affordability

Affordability worse for renting Canadians: Report

Thursday, August 15, 2019

New data from Rentals.ca shows that affordability for low-income Canadian renters is worse than what was reported in mid-July by the Canadian Centre For Policy Alternatives (CCPA).

The August National Rent Report,  produced by Rentals.ca and Bullpen Research & Consulting, shows that a Canadian making $13 an hour would have to work 62 hours a week in order to afford the average lower-cost rental if he or she were to maintain the recommended 30 per cent rent to income ratio.

On the lower end of rental spectrum (the 10th percentile), if $975 per month equals 30 per cent of someone’s monthly income ($3,250) and the employee works 40 hours a week for four weeks (160 hours), that worker would need to make $20.31 per hour to afford that unit. This number has increased from $18.75 in October 2018, according to Rentals.ca data.

rent percentiles - Aug 2019

The CCPA’s “Unaccommodating – Rental Housing Wage in Canada” report uses data from the Canada Mortgage & Housing Corporation, which calculates rental rates on mostly all units, including those under rent control. The data from Rentals.ca comes from the asking price of landlords for vacant units, which CCPA points out are “almost always higher” than occupied apartments.

Rentals.ca data from October 2018 to July 2019 confirms this is true not only for unoccupied apartments, but also for all other vacant rental types. The rapid rise in rental rates over the last 18 months, brought on by increased immigration, solid job growth, and the mortgage stress test has impacted low-income workers the most.

As more than 250,000 new housing units are added to the Canadian market, the rent growth experienced since early 2018 should slow down. This is near the highest level of construction in the country in over 25 years.

July monthly rental rates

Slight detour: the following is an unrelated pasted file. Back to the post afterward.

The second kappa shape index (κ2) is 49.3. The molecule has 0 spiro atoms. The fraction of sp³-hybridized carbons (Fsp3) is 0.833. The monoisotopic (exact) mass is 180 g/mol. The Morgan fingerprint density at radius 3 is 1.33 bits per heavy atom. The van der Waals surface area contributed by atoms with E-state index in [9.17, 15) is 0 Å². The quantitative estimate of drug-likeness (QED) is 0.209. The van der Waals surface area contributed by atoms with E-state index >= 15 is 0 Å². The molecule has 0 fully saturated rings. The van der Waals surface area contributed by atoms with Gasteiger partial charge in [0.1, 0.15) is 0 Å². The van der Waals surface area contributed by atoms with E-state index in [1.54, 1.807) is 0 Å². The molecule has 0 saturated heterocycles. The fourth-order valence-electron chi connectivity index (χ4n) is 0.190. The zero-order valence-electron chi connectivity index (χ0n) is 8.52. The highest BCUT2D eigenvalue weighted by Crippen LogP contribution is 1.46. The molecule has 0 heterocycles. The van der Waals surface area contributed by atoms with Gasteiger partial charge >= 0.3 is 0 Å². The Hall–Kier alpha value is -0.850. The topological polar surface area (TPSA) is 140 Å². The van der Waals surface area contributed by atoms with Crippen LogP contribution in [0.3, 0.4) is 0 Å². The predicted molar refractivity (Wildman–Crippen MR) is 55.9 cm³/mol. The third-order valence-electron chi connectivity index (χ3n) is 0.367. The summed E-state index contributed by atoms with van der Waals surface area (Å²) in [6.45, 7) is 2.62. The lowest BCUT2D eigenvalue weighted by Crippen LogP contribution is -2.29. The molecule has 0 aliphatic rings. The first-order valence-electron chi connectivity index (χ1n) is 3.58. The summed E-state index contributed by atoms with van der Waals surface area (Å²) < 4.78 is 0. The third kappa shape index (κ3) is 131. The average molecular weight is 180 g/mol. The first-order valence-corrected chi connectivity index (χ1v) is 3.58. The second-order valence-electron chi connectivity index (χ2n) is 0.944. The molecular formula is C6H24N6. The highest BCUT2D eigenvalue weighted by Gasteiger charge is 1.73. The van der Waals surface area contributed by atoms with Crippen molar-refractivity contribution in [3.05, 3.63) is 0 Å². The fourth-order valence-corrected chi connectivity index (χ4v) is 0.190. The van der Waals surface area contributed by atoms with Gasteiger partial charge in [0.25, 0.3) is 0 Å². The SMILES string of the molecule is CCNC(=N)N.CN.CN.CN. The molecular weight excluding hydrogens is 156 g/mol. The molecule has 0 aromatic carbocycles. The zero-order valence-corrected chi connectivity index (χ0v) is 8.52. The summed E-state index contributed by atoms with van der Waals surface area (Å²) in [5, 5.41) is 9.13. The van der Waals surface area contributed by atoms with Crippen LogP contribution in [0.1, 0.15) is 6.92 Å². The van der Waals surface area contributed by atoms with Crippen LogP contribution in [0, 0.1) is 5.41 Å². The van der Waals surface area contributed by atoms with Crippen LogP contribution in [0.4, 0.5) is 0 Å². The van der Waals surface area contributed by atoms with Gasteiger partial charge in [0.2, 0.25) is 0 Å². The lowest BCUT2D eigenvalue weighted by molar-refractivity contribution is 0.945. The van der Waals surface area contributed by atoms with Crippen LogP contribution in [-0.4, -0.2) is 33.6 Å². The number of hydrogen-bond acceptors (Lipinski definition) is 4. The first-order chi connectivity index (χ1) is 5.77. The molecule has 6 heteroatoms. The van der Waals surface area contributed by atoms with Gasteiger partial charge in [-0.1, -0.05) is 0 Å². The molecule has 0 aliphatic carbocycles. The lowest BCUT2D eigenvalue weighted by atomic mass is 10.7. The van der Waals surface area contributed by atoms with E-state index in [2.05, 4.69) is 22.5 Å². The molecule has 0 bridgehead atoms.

The national average monthly rental rates declined 1.3 per cent in July, following two months of increases. Toronto, Montreal, Winnipeg and Saskatoon all experienced monthly declines, while Ottawa, Vancouver and Hamilton experienced increases.

Toronto and Vancouver continue to lead all cities in average monthly rents. Toronto had the highest average monthly rent for a one-bedroom home at $2,259, but Vancouver had by far the highest average monthly rent for a two-bedroom at $3,089.

At the bottom of the list with the lowest average monthly rents were Fort Nelson, Saint John, St. John’s, Gatineau, Quebec City and Lethbridge.  All six of these cities had average monthly rents for a one-bedroom home under $1,000.

Other key takeaways from the August national rent report:

  • The Rentals.ca forecast for the 2019 rental market in Canada called for annual growth of 6%. The expectation was the average property for lease nationally would be $1,861 in December 2019, but at the end of July the market is already up 8.5% since December.
  • The most expensive rental condominium apartments in the Greater Toronto Area are The Heathview, L Tower, Yorkville Plaza, 38 Elm Street at Minto Plaza and Kings Club.
  • A tenant in Toronto would need to make $34.90 per hour to afford a one-bedroom unit in the 10th percentile based on monthly rent accounting for 30% of the tenant’s gross income, up from $29.17 in October. For the 10th percentile of two-bedroom units, a tenant would need to earn $39.06 an hour in July, up from $34.38 in October 2018.
  • In Ottawa, average monthly rents have increased over the past couple of months from $2,003 per month in April to $2,136 per month in July.
  • On a provincial level, Ontario had the highest rental rates in July, with landlords seeking $2,283 per month on average (all property types), a slight increase from June ($2,279). In British Columbia, the average asking rent was $1,889 per month, an increase of 2% month over month, following June’s 3% monthly increase. Asking rents in Alberta increased in July for the second straight month, following two months of decline.

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